Trentemøller: The Best of What’s Next

Music Features

It’s early on a Sunday morning when I finally catch Anders Trentemøller, though for him it’s already past dusk, during a gap between soundcheck and showtime in the Netherlands. From my end of the line I’d begun to wonder whether I’d ever get through, dialing the international exit code time and again while the Schoolhouse Rock version of “3 Is The Magic Number” played as an interstitial tone—perhaps the clearest sign I was waiting to leave the states behind for a more idiosyncratic cultural mindset.

In fact, this limbo of redials was simply the result of Trentemøller having switched off his phone while checking his levels and pedals and gear, but in the broader sense the Danish multi-instrumentalist is an artist who’s difficult to pin down. Seven years ago, Trentemøller’s downtempo debut, The Last Resort, drew wide exposure for its atmospheric mix of club beats and Nordic gloaming. Despite slotting in as a consummate chillout album, The Last Resort was neither reflective of where Trentemøller had been (spinning hedonistic styles of House Music) nor of where he was going (incorporating live guitar, drums and vocals with a more traditional “band”).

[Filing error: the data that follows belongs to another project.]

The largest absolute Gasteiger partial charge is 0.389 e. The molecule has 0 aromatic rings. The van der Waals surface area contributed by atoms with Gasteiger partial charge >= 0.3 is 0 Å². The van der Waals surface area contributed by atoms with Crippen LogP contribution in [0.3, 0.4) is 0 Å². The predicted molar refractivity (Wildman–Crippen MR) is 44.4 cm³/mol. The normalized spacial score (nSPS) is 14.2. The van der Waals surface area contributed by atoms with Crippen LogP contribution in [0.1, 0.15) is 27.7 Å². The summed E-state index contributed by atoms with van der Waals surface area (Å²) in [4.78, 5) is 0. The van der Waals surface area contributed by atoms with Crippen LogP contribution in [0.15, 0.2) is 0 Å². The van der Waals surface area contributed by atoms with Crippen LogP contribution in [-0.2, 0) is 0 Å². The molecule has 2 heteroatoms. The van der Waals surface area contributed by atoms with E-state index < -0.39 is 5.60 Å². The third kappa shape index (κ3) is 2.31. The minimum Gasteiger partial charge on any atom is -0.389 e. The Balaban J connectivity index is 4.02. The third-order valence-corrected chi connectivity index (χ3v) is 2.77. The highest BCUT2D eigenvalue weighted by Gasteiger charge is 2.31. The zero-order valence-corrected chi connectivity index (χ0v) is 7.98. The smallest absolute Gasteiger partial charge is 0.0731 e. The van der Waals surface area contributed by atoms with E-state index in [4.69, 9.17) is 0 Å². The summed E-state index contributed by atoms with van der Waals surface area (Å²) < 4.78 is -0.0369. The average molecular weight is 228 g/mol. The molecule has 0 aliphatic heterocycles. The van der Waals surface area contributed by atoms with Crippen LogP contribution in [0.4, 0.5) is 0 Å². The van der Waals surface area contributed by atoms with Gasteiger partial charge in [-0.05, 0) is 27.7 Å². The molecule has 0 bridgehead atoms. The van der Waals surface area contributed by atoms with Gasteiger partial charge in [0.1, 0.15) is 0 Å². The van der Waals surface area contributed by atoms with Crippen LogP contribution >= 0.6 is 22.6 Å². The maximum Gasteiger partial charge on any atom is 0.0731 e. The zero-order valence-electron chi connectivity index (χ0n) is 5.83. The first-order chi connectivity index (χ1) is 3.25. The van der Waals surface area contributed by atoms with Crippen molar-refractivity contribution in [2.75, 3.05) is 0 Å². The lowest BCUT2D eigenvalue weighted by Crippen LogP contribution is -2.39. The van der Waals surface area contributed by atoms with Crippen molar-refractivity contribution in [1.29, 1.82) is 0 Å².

Trentemøller’s most recent release, Lost, further blurs the landscape. Evocative, electronic-driven instrumentals flow into more conventionally structured tracks, as the album features collaborations with an all-star cast of alt-rock vocalists, including Mimi Parker (Low), Kazu Makino (Blonde Redhead), and Johnny Pierce (The Drums). Not mere collaborations of convenience—Trentemøller independently wrote melodies specifically modeled to the style of each vocalist, producing an uncanny effect where the resulting tracks sound prototypical yet skewed. Keeping one foot rooted in his world as a celebrated deejay/producer while stretching the other toward the hazy boundaries of indie rock, Trentemøller turned the balance of Lost into an integrated whole, unified by the pursuit of doubles, reflections and intermediate states of consciousness.